BBC News

Wind farm shares to be sold to locals under new scheme

By Roger Harrabin
BBC environment analyst

image copyrightPA
image captionWind farms have attracted controversy in the UK

Locals could be offered the chance to buy shares in new wind farms, solar farms and hydro power stations, under new government approved guidelines.

A stake in a local energy business could cost from just £5, and the industry says it could generate an annual return of between 6% and 9%.

The scheme aims to reduce local opposition to renewable energy development.

It has been developed by the renewable industry alongside community groups.

The Shared Ownership Taskforce plan follows similar programmes in Denmark which have been running for more than two decades.

It applies to anything entering the planning system from Monday.

More than 70% of people in the UK nationally say they like wind farms, according to a government survey.

However, proximity often provokes a different response and the wind farms are frequently considered a blot on the landscape.

The government previously insisted that wind farm developers should give local communities £5,000 a year for every megawatt of energy installed - to support local initiatives.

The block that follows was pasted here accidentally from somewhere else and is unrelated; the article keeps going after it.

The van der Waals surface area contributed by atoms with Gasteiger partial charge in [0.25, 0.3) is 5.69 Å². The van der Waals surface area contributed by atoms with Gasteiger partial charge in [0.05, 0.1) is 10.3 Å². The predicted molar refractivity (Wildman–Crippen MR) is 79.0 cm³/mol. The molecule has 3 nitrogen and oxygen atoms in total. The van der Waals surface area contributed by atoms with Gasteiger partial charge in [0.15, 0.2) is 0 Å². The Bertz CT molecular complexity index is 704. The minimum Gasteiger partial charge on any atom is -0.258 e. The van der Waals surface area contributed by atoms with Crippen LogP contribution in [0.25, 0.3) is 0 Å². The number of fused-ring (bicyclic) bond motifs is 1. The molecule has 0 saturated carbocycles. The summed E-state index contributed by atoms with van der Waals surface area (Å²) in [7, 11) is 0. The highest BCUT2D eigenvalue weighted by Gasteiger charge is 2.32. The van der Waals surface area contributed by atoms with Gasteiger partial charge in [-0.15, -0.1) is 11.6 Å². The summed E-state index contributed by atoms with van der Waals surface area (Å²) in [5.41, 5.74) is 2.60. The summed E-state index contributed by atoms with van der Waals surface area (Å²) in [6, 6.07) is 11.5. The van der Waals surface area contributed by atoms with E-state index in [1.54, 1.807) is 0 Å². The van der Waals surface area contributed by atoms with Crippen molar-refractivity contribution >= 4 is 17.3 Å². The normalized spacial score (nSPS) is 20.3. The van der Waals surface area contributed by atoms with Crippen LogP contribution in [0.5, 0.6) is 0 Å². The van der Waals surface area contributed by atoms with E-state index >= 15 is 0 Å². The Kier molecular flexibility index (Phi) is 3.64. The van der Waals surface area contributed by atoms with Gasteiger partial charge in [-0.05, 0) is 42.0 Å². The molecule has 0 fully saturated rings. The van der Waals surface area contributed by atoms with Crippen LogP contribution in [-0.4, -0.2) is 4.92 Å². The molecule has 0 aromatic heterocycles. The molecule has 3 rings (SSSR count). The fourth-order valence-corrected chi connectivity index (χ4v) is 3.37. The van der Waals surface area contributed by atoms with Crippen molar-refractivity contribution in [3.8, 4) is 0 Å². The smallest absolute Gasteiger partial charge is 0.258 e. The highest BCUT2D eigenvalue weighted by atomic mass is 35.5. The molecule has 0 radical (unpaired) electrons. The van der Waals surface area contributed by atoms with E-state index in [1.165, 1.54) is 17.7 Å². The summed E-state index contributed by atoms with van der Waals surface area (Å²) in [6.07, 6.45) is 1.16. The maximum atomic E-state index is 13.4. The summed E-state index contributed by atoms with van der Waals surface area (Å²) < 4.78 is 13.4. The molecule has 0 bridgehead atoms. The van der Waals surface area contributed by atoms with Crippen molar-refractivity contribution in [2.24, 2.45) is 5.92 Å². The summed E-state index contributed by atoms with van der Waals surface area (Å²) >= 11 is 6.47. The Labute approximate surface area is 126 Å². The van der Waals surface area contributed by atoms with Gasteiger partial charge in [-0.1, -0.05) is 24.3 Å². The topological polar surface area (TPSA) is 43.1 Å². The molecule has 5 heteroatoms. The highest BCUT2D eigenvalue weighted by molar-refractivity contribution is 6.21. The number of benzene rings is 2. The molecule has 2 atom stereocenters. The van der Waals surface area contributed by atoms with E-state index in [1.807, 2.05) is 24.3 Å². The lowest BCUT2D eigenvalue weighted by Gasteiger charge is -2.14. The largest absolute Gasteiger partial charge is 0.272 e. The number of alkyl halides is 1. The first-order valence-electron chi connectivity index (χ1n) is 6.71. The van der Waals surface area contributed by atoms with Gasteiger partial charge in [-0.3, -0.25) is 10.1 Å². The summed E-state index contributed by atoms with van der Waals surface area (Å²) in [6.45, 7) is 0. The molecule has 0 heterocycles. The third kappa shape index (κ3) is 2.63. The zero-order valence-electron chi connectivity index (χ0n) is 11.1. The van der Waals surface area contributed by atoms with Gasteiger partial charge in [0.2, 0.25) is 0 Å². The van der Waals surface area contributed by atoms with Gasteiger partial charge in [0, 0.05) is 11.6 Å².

The taskforce goes further by insisting that any new applications entering the planning system must offer to sell part of their business to locals - somewhere between 5 and 25%. This can be in the form of directly-owned shares, crowd-funding or debentures.

Nina Skorupska, Chief Executive, Renewable Energy Association welcomes the plan. She told BBC News: "Elsewhere in Europe this is commonplace, so we're very pleased the UK is also working towards this vision of a more open energy market."

The scheme has been promoted by the Energy and Climate Change Secretary, Edward Davey. He said: "Community energy is revolutionising renewable energy development in the UK, and shared ownership will offer people the opportunity to buy in to the green energy that their own communities are producing."

The Vice-Chair of the Taskforce and an associate of Co-operatives UK, Rebecca Willis, said: "We know from our experience at grass roots level that there's a substantial appetite among local communities to invest in renewable energy."

There are, though, still likely to be areas where local people will prefer to keep their uninterrupted view than to cash in a regular dividend cheque.

Local groups facing shale gas developments in their area may regard the renewables scheme with interest.

Follow Roger Harrabin on Twitter @rharrabin

Related Topics

More on this story

  • Wind farms outstrip nuclear power

Related Internet Links

The BBC is not responsible for the content of external sites.